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**[ NNSquad ] Re: User sues AT&T after $5000+ bill for exceeding 5 GB, bandwidth cap (Brett Glass)**

*To*: nnsquad@nnsquad.org
*Subject*: [ NNSquad ] Re: User sues AT&T after $5000+ bill for exceeding 5 GB, bandwidth cap (Brett Glass)
*From*: "David P. Reed" <dpreed@reed.com>
*Date*: Wed, 04 Mar 2009 12:31:32 -0500

`Let me understand the calculation Brett is making. If AT&T pays $3M for
5MHz of spectrum for its cellular data, one would have to determine how
many bits can be transmitted per second. Let's assume HSPA+ which is
what ATT is deploying. That gets 42 Mb/sec down or 22 Mb/sec up in a
good case, which is what will happen when it deploys enough cells to
provide good coverage. (not counting cost of equipment here: Brett said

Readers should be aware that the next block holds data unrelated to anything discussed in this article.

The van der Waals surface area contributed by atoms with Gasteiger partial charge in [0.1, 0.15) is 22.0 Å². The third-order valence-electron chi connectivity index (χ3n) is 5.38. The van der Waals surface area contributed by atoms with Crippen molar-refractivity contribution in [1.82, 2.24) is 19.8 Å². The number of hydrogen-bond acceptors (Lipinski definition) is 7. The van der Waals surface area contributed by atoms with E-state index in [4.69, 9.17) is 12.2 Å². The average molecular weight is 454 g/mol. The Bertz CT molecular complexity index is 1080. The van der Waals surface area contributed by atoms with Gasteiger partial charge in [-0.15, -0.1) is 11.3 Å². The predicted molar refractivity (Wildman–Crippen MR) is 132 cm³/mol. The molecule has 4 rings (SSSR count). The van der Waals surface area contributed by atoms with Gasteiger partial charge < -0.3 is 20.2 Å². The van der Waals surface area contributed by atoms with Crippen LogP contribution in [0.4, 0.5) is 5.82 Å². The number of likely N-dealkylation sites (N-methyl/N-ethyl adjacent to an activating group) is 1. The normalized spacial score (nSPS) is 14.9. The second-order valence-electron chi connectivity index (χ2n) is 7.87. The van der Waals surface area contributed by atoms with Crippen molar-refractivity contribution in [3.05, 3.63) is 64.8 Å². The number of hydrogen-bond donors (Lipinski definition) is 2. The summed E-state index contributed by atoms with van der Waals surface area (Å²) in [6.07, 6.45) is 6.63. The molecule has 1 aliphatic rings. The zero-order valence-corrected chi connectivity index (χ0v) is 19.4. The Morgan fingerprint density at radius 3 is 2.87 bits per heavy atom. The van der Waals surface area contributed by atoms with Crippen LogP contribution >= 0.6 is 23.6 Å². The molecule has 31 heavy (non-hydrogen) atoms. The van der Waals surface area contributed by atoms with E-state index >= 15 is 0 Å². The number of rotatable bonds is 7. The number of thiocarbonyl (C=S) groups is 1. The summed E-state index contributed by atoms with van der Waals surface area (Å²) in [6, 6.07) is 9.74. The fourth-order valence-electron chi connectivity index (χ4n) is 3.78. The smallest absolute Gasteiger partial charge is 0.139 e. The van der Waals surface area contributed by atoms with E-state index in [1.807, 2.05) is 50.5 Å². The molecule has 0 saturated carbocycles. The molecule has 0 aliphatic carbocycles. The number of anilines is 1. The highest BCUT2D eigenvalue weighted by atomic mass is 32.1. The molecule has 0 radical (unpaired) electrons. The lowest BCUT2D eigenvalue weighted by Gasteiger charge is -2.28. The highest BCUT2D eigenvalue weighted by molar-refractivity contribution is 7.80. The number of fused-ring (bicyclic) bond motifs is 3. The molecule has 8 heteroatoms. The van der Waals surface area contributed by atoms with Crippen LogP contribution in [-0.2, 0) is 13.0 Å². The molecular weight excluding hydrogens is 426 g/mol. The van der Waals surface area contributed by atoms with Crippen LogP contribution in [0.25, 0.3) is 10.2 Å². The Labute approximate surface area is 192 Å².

*cost of spectrum*).`

`Let's assume the license is for one year. So, 30 megaseconds in a year
gives $0.10 per second as the rate ATT pays for a second, FOR A WHOLE
LICENSED REGION (say NYC). `

`So let's assume ATT has a few (2) thousand cell site sectors in that
region (sectors are directional swaths from a cell site, and they can
build more). Then the cost of spectrum per cell site sector would be
$0.00005/sec. So assuming the user gets 42 Mb/sec, we get a cost for 1
GByte to be 0.00005 /42,000,00 * 8,000,000,000 or $0.10. Yup, that's
right: a Gigabyte should cost about 10 pennies of spectrum in NYC. So
50 G per month costs ATT about $5.00 worth of spectrum.`

`In theory, if traffic got heavier, ATT could deploy more sites, further
cutting the cost of spectrum per user, because they can service the same
user with more spectrum. `

`The real point here is that Brett's response was too glib by half. Not
what one would expect from a businessperson or engineer doing their
math. Of course there are lots of other costs that ATT incurs. But it
is JUST WRONG to say that ATT, who touts the best and most efficient
bits/Hz wireless data network on the planet, pays more for spectrum than
the user spends.`